Access to, and demand for, electric vehicles (EV) continues to increase as more states implement transportation standards to reduce their greenhouse gas emissions and with growing consumer interest in driving electric.
Minnesota is working to become the Midwestern leader for plug-in EV use and recently adopted clean car standards with a goal for 20% of all passenger vehicles in the state to be electric by 2030. There were nearly 7,000 EV registrations in the state in 2018. That number, the Minnesota Department of Transportation estimates, jumped to 20,000 in 2021 with 61% being fully electric and 39% plug-in hybrids.
While studies show that EVs are just as safe to drive as conventional cars — both types of vehicles undergo the same extensive, long-established safety testing process — a question often asked is how emergency response might differ between traditional vehicles and EVs.
Knowing members wanted more information on this topic, it became a priority for Great River Energy and its member-owner cooperatives to provide firefighters and emergency response crews with information they need to safely respond to incidents involving EVs.
“Safety is the top priority for Great River Energy and our member-owners,” said Rodney De Fouw, member electrification strategist at Great River Energy. “We see this training program as an opportunity to expand our safety efforts to be inclusive of when electricity is used as fuel for transportation as more consumers switch to electric vehicles.”
Manufacturers build in fail-safe measures that shut down an EV’s battery when its voltage exceeds safe limits; however, there are still special considerations for first responders to keep in mind when responding to an EV-involved accident.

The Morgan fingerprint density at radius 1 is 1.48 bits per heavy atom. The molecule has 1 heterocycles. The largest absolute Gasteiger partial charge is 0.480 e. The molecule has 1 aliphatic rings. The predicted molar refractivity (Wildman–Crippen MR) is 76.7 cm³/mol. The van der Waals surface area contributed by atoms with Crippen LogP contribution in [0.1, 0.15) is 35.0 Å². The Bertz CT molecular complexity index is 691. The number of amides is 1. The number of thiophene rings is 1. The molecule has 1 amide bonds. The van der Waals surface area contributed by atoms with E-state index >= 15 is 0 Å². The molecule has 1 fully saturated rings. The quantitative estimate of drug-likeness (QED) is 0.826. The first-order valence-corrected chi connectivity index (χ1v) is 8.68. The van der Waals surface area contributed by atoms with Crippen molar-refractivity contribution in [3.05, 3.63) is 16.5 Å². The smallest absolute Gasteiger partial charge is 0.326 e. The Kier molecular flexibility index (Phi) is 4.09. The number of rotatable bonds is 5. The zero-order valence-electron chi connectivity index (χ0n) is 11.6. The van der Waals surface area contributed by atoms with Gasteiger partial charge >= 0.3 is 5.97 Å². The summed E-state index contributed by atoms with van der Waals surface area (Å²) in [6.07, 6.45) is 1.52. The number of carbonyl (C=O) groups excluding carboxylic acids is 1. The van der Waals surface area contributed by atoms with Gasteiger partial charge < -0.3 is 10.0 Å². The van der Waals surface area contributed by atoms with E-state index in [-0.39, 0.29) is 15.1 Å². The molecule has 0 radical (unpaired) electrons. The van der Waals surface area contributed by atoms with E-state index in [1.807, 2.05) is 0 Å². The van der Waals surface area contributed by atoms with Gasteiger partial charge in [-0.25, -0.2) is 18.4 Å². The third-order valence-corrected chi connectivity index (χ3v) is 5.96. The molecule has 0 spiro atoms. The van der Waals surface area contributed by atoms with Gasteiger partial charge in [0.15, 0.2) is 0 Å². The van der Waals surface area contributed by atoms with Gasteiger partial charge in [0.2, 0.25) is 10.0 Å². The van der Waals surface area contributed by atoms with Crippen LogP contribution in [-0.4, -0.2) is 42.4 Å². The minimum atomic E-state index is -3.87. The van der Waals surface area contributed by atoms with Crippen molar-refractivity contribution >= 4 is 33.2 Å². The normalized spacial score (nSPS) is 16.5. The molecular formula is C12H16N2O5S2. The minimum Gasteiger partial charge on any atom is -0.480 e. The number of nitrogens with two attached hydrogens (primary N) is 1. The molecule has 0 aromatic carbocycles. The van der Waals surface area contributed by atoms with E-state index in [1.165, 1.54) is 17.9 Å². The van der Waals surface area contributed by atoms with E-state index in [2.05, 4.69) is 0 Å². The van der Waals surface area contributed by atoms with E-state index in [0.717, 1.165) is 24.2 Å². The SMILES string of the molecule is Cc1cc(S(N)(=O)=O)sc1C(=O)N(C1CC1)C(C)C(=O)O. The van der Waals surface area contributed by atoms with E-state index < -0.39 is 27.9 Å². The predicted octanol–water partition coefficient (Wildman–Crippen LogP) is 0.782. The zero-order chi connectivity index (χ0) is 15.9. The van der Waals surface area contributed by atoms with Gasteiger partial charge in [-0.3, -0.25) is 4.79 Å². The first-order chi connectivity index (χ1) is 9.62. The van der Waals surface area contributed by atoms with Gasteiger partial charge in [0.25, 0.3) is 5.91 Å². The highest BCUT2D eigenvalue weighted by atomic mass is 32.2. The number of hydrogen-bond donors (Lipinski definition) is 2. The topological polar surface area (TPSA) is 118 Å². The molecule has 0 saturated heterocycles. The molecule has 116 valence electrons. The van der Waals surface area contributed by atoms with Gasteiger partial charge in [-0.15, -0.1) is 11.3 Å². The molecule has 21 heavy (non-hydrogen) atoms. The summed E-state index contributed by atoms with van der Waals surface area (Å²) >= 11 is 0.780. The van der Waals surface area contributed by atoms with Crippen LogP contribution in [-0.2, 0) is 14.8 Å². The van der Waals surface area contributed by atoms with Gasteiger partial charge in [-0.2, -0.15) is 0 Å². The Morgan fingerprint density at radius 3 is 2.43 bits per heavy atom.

“There are some precautions emergency responders need to take in terms of making sure there’s no discharge from the battery that might injure them or injure the occupant they’re trying to get out,” said David Harkey, president of the Insurance Institute for Highway Safety, in a 2021 interview following the organization’s set of tests that looked into EV safety.
Great River Energy is partnering with Safety and Security Consultation Specialists (SASCS), a first responder training company based in southern Minnesota, to conduct EV training sessions in their cooperatives’ service territories. Each training session focuses on educating attendees on the types of EVs they could encounter while on duty, how to shut down/disable an EV, EV-specific crash and fire response, as well as dispelling myths surrounding EV batteries.
“When we embarked on this venture with Great River Energy, we found that much of the information that was being taught to first responders [about EVs] was not true,” said Jack Volz, owner of SASCS who also facilitates the trainings. “Because of this, SASCS contacted the vehicle manufacturers to design our program from the ground up. The training program we have developed has information that is crucial for all emergency responders to know. SASCS is dedicated to keeping our responders safe while they respond and work at emergency incidents.”
“[Volz] shared great information, was knowledgeable on each topic and answered multiple questions. We all found it beneficial,” said Rose Thoreson, member service representative at Arrowhead Cooperative.
Thoreson noted while Cook County may not have a large population of EV owners yet, this training was important to conduct in this area since tourism is one of its main industries and there is a growing number of people traveling in EVs.
De Fouw is continuing to work with SASCS and Great River Energy’s member-owners to host more of these safety training sessions throughout the year. Four cooperatives already have event dates scheduled.